Medieval English Hammered Farthings: Edward III - Reading mint

This online guide is designed to help

  • Metal Detector enthusiasts
  • Museum Curators
  • Coin Dealers & Collectors

accurately identify and classify their English Hammered Farthings.


Overview:

The ecclesiastic mint at Reading Abbey was given rights to produce pennies, halfpence and farthings in a royal charter of 1338.

Why was the Abbey given permission to have a mint? The Reverend Charles Coates¹ explains this in his book The History and Antiquities of Reading (1802),

Whilst John Stoke de Appleford was abbot, in the year 1337, Edward III borrowed from the abbey certain valuables, estimated at £277 4s., including a chalice and paten (a plate used to carry the bread at the Eucharist) of pure gold worth £22 15s., another pure gold chalice worth £54 9s., and a small reliquary of pure gold after the fashion of a feretory (a portable bier or shrine), garnished with sapphires, pearls, rubies, etc., and worth £200. The king pledged himself to restore them or their value. In consideration of this loan, the king renewed to the abbey the privilege of a mint, of which they had been deprived by Edward I. This allowed the Abbot to coin farthings and halfpennies with pennies as before.

Doran², states that the jewels borrowed by Edward III in the 12th year of his reign were worth £224 9s and he borrowed a further £100 of jewels in the 20th year of his reign (1346).



SECOND ISSUE, known as the STAR-MARKED coinage.

  • No "star-marked" farthings have been discovered from the Reading mint - but permission to produce them most certainly existed.

    The writ of 26th August 1338, re-issued on the 8th November, instructed The Exchequer to supply die's for pence, halfpence and farthings. A second writ of 17th November 1338 required the warden of the London mint to supply the dies by 25th November - with marks, inscription specified by the abbot.

    On 22nd of February 1339 a final writ to The Exchequer stated that the abbot and monks of Reading had received their penny die, and it ordered the delivery of halfpenny and farthing dies being kept by The Exchequer.

    Jeffrey North has suggested that the Reading Abbey received the unprecedented right to mint these coins (halfpennies and farthings at 0.833 fineness) because the minting of sterling silver pence was unprofitable due to the increasing cost of silver bullion. The Fox brothers noted the probable unprofitability of minting pence in Reading before the weight reduction of 1344, but a Reading penny from the dies of 1338 has now been found by a metal detectorist and identified by the coin dealer, Mike Vosper.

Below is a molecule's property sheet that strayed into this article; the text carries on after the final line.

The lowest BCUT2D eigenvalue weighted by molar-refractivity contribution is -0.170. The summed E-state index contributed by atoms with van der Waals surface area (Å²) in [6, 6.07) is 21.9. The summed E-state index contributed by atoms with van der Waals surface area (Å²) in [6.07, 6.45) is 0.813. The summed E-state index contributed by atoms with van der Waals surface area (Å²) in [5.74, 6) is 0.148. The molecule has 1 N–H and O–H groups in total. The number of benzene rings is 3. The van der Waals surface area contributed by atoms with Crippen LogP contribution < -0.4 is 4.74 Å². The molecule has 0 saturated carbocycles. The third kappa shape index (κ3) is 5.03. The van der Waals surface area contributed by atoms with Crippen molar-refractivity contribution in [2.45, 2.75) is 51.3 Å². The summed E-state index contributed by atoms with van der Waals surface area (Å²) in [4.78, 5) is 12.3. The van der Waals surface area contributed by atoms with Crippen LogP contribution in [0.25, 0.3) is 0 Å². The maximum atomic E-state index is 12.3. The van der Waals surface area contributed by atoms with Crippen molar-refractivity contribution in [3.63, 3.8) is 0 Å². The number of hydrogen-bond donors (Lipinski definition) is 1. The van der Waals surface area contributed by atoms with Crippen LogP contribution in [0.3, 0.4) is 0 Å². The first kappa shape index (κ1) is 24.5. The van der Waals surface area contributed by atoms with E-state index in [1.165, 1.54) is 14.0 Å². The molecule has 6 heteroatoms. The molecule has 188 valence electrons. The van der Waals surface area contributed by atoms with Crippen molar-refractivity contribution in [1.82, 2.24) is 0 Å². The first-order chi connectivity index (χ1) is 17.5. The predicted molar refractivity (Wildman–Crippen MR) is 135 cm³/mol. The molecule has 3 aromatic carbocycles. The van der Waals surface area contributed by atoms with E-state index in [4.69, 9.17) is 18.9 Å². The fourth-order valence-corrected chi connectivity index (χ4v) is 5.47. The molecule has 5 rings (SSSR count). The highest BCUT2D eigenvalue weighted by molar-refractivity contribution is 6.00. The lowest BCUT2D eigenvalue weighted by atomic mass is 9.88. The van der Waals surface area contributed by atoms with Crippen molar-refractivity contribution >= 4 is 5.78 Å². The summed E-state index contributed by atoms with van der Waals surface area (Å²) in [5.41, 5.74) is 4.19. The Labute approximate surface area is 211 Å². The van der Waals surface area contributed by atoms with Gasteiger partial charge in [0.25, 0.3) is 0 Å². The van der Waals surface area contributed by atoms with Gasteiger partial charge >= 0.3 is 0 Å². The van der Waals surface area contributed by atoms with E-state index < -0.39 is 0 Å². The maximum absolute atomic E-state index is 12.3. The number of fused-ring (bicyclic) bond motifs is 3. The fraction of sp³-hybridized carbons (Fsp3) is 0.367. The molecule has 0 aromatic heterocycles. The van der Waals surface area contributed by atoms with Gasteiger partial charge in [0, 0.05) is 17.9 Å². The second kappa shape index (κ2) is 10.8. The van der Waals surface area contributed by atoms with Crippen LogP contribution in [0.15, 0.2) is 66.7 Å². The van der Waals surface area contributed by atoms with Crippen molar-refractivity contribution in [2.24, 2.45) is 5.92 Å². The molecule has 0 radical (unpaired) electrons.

THIRD ISSUE, known as the FLORIN coinage.


Edward III Farthing Reading - 4Edward III Farthing Reading - 4

Date: 1344-1351
Mint: Reading
Type: 'FLORIN' Coinage

Diameter: 11-12mm
Weight: 0.19-0.39g (5 grains³)
Purity: 0.925 fineness

Obverse: +EDWΛRDVS REX
    Neat head, with narrow eyes. Can be distinguished by the
    new Lombardic letter X. Small crown with no jewels between
    the fleurs. Short, wide neat lettering with straight uprights
    and serifs.

Reverse: VIL LΛR ΛDI IIGY
    "Long Cross" with three pellets in three quarters, but a scallop
    shell in the LAR quarter. Uncertain N.

Reference(s):
  W. EDIII 4
  S.1562A
  N.1135/2
  N.Syll. 1121
Scarcity: Extremely Rare
Fuld Rarity Scale: R-9

Guide Price:
  £375 (Fine)
  £750 (Very Fine)



Date: 1344-1351
Mint: Reading
Type: 'FLORIN' Coinage

Diameter: 11-12mm
Weight: 0.19-0.39g (5 grains³)
Purity: 0.925 fineness

Obverse: +EDWΛRDVS REX AN
    Neat head, with narrow eyes. Small crown with no jewels
    between the fleurs. Short, wide neat lettering with straight
    uprights and serifs.

Reverse: VIL LΛR ΛDI IIGY
    "Long Cross" with three pellets in three quarters, but a scallop
    shell in the VIL quarter. Uncertain N.

Reference(s):
  W. EDIII 5
  S.1562B
  BNJ 1995, p.224, pl.19
  N.- [NJJ95]
Scarcity: Extremely Rare
Fuld Rarity Scale: R-9

Guide Price:
  £375 (Fine)
  £750 (Very Fine)



¹ COATES, Rev C. 1802: The History and Antiquities of Reading. p.11,
  244, 248, 288 and App. viii.

² DORAN, J. 1835: The History and Antiquities of the Town and Borough of Reading in Berkshire.

³ SEABY, BA. (ed) 1948: Notes on English Silver Coins 1066-1648 to help
  collectors in their classification
(London, Seaby). pp 87

4 LELAND, J. 1770: Collectanea de Rebus Britannicis. Vol 1,
  p625.

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